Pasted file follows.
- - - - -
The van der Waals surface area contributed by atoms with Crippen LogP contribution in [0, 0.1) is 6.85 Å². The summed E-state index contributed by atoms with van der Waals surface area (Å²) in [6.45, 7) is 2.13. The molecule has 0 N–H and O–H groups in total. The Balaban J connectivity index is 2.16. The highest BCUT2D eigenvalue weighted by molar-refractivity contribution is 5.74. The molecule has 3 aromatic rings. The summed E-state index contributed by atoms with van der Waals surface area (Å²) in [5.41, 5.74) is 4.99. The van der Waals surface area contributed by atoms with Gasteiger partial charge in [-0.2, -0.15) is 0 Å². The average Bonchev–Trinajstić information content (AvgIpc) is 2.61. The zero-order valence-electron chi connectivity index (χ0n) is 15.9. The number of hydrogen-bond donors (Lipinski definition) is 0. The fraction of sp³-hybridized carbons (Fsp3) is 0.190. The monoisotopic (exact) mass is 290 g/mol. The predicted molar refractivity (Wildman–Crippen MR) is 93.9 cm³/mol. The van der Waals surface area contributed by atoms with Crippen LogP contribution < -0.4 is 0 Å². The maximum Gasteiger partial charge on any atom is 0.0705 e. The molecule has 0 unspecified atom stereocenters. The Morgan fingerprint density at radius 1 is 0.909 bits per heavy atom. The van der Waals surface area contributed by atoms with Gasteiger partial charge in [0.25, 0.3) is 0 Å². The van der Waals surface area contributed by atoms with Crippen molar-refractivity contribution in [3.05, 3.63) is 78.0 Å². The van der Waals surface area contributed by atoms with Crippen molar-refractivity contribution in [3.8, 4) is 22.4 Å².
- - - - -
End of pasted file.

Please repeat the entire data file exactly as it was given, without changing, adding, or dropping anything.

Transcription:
The van der Waals surface area contributed by atoms with Crippen LogP contribution in [0, 0.1) is 6.85 Å². The summed E-state index contributed by atoms with van der Waals surface area (Å²) in [6.45, 7) is 2.13. The molecule has 0 N–H and O–H groups in total. The Balaban J connectivity index is 2.16. The highest BCUT2D eigenvalue weighted by molar-refractivity contribution is 5.74. The molecule has 3 aromatic rings. The summed E-state index contributed by atoms with van der Waals surface area (Å²) in [5.41, 5.74) is 4.99. The van der Waals surface area contributed by atoms with Gasteiger partial charge in [-0.2, -0.15) is 0 Å². The average Bonchev–Trinajstić information content (AvgIpc) is 2.61. The zero-order valence-electron chi connectivity index (χ0n) is 15.9. The number of hydrogen-bond donors (Lipinski definition) is 0. The fraction of sp³-hybridized carbons (Fsp3) is 0.190. The monoisotopic (exact) mass is 290 g/mol. The predicted molar refractivity (Wildman–Crippen MR) is 93.9 cm³/mol. The van der Waals surface area contributed by atoms with Crippen LogP contribution < -0.4 is 0 Å². The maximum Gasteiger partial charge on any atom is 0.0705 e. The molecule has 0 unspecified atom stereocenters. The Morgan fingerprint density at radius 1 is 0.909 bits per heavy atom. The van der Waals surface area contributed by atoms with Gasteiger partial charge in [0.25, 0.3) is 0 Å². The van der Waals surface area contributed by atoms with Crippen molar-refractivity contribution in [3.05, 3.63) is 78.0 Å². The van der Waals surface area contributed by atoms with Crippen molar-refractivity contribution in [3.8, 4) is 22.4 Å².